For Thomas has lived – and I’m sure will continue to live – a fascinating life. Three months ago, he was working as a scribe in a wood printing office near the Potala Palace in Lhasa: he was paid 0.5 RMB for one word, writing almost 400 words a day. Now he is a cofounder of a French language teaching school in Xining: he doesn’t speak a word of French.

Another reason not to write is that should the situation arise that in talking about Thomas I am talking about Tibet, I put him at risk. Anonymity always has its chinks, and a 1% risk is occasionally one you really shouldn’t take. Under these circumstances, I choose silence over self-censorship.


Thomas, 27, is a Tibetan from eastern Qinghai, one of China’s most westerly – and stunning – provinces. I have known him since the summer of 2007, when I taught English in the middle school of his village. As with William and Mary, I will be keeping Thomas anonymous on this blog.

Thomas has just finished teaching English to nearly a hundred children in the grasslands south of Qinghai lake, not far from the town Gonghe. Every winter, the grasslands community organises a local holiday school for a couple of weeks, inviting a teacher and paying him keep plus whatever is left over from their funding pot when the lessons are over. Thomas was this year’s teacher: no doubt he passed on to his pupils the same enthusiasm (and grammar mistakes) with which he lives his own life.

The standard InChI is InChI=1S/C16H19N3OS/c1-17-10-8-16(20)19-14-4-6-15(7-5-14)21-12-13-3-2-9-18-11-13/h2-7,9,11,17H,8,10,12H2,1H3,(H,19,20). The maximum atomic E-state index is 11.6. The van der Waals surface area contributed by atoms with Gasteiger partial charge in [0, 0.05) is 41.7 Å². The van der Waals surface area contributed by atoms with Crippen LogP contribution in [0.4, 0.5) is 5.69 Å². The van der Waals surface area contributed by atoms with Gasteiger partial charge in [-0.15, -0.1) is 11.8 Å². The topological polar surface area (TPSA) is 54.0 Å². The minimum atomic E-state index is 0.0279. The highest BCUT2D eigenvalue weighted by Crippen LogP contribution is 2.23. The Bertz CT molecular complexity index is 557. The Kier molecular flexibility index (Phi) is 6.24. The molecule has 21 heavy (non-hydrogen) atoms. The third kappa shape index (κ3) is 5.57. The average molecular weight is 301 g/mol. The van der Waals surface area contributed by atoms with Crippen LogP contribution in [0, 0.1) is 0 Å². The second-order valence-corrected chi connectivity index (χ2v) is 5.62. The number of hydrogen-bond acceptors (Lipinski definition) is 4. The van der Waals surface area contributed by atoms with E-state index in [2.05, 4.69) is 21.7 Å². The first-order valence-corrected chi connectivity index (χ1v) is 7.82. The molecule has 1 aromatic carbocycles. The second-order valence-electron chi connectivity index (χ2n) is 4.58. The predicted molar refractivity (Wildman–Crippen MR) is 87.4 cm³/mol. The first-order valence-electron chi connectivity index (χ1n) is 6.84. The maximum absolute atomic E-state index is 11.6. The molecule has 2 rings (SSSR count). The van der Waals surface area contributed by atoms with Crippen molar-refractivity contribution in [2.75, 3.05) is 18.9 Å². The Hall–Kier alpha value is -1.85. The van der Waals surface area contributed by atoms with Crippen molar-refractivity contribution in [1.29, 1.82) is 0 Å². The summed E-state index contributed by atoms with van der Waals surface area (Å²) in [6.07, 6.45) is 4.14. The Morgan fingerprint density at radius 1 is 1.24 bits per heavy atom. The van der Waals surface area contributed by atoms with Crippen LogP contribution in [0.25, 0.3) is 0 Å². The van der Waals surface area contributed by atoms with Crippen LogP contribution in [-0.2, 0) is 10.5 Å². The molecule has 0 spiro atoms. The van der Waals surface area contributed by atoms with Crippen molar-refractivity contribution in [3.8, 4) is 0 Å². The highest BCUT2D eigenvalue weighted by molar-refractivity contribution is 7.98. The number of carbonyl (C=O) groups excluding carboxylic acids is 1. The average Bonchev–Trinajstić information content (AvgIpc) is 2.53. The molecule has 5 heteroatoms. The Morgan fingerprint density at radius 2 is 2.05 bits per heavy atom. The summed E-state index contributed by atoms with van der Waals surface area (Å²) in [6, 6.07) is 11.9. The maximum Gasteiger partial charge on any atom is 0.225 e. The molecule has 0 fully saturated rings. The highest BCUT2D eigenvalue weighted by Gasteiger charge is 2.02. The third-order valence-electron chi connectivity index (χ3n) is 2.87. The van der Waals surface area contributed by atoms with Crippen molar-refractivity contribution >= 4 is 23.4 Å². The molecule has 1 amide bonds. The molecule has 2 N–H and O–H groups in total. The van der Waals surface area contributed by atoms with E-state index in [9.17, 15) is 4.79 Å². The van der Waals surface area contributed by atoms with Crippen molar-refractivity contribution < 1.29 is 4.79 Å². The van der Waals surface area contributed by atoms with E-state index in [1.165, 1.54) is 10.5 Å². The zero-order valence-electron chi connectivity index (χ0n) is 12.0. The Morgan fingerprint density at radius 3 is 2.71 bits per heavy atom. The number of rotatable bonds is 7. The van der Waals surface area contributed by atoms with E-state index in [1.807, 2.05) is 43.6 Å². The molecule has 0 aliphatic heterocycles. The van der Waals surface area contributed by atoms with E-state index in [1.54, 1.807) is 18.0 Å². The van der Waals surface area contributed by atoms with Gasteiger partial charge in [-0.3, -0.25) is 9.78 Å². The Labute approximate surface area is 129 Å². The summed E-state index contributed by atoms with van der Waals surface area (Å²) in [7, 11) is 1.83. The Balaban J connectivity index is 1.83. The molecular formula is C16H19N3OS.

A friend and I visited this school a fortnight ago, and Thomas invited us – with all of three minutes notice – to teach his students for an hour. From this I offer a warning: don’t give out sweets unless you’ve got enough for all … and an inspiration: almost a hundred students CAN fit into one small classroom.

Thomas has studied and painted Tangkas (the traditional Tibetan art form, depicting symbolic Buddhist scenes) since he was a kid. Here is one he painted last year:

My next six posts will briefly introduce six characters this blog will follow in the coming months – young Chinese in a new China.

William is 23, born in Anhui – one of China’s poorest provinces. It was in 2004 that he came to Beijing to study Food Science at one of the plethora of little-known technical universities here. (You can’t walk a block with your eyes closed without finding a university in Beijing’s northwesterly Haidian district.) Three years later he dropped out. In his own words:

I don’t like education in school. It’s not free. You must learn political communism, the ideas of CCP, and must do what your teacher tells you. You can’t do what you want to do. … I want to live my life, not another life, so I do what I want to do. I want to listen to my heart*.

William now works for an environmental website, as the assistant of one of its editors – writing daily newsletters, accounting, organising name cards for events. He works eight hours a day, from 7:30am to 4:30pm … but most days stays on until 6 or later. This summer he will leave his job and hopes to finish his final year at his old college. His dream after then? To study natural sciences at Beida, and begin working for an NGO.

I’ve smudged William’s face in the picture here (a sketch of him surfing the net, by his girlfriend), as he’s asked to remain anonymous.


* When I quote my conversations with William, I will clean up his English to make it grammatical, but of course not change the meaning or his choice of words. Other quotes will be my translations from Mandarin.